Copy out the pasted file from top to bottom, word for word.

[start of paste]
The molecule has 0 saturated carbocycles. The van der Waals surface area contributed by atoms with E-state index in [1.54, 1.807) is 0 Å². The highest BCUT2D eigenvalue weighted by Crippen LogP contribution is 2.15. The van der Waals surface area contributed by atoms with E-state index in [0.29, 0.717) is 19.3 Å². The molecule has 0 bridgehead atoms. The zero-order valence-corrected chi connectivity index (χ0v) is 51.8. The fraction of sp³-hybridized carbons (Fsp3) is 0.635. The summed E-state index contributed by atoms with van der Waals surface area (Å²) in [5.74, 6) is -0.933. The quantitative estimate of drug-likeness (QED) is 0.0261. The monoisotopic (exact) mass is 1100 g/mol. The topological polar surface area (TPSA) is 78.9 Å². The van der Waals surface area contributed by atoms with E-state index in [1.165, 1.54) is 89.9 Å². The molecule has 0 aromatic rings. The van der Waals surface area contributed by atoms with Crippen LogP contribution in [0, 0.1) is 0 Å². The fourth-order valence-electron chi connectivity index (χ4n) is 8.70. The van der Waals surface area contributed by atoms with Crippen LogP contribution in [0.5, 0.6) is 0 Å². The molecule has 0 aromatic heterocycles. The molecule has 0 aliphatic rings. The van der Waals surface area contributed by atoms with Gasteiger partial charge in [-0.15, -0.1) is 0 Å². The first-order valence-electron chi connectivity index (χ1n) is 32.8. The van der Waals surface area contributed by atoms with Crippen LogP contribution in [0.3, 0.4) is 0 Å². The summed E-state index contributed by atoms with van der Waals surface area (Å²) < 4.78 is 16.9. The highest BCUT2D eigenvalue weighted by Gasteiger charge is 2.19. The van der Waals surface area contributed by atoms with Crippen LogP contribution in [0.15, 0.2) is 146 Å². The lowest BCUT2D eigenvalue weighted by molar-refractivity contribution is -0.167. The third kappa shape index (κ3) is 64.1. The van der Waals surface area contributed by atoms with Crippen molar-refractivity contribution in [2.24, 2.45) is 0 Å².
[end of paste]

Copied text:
The molecule has 0 saturated carbocycles. The van der Waals surface area contributed by atoms with E-state index in [1.54, 1.807) is 0 Å². The highest BCUT2D eigenvalue weighted by Crippen LogP contribution is 2.15. The van der Waals surface area contributed by atoms with E-state index in [0.29, 0.717) is 19.3 Å². The molecule has 0 bridgehead atoms. The zero-order valence-corrected chi connectivity index (χ0v) is 51.8. The fraction of sp³-hybridized carbons (Fsp3) is 0.635. The summed E-state index contributed by atoms with van der Waals surface area (Å²) in [5.74, 6) is -0.933. The quantitative estimate of drug-likeness (QED) is 0.0261. The monoisotopic (exact) mass is 1100 g/mol. The topological polar surface area (TPSA) is 78.9 Å². The van der Waals surface area contributed by atoms with E-state index in [1.165, 1.54) is 89.9 Å². The molecule has 0 aromatic rings. The van der Waals surface area contributed by atoms with Crippen LogP contribution in [0, 0.1) is 0 Å². The fourth-order valence-electron chi connectivity index (χ4n) is 8.70. The van der Waals surface area contributed by atoms with Crippen LogP contribution in [0.5, 0.6) is 0 Å². The molecule has 0 aromatic heterocycles. The molecule has 0 aliphatic rings. The van der Waals surface area contributed by atoms with Gasteiger partial charge in [-0.15, -0.1) is 0 Å². The first-order valence-electron chi connectivity index (χ1n) is 32.8. The van der Waals surface area contributed by atoms with Crippen LogP contribution in [0.3, 0.4) is 0 Å². The summed E-state index contributed by atoms with van der Waals surface area (Å²) < 4.78 is 16.9. The highest BCUT2D eigenvalue weighted by Gasteiger charge is 2.19. The van der Waals surface area contributed by atoms with Crippen LogP contribution in [0.15, 0.2) is 146 Å². The lowest BCUT2D eigenvalue weighted by molar-refractivity contribution is -0.167. The third kappa shape index (κ3) is 64.1. The van der Waals surface area contributed by atoms with Crippen molar-refractivity contribution in [2.24, 2.45) is 0 Å².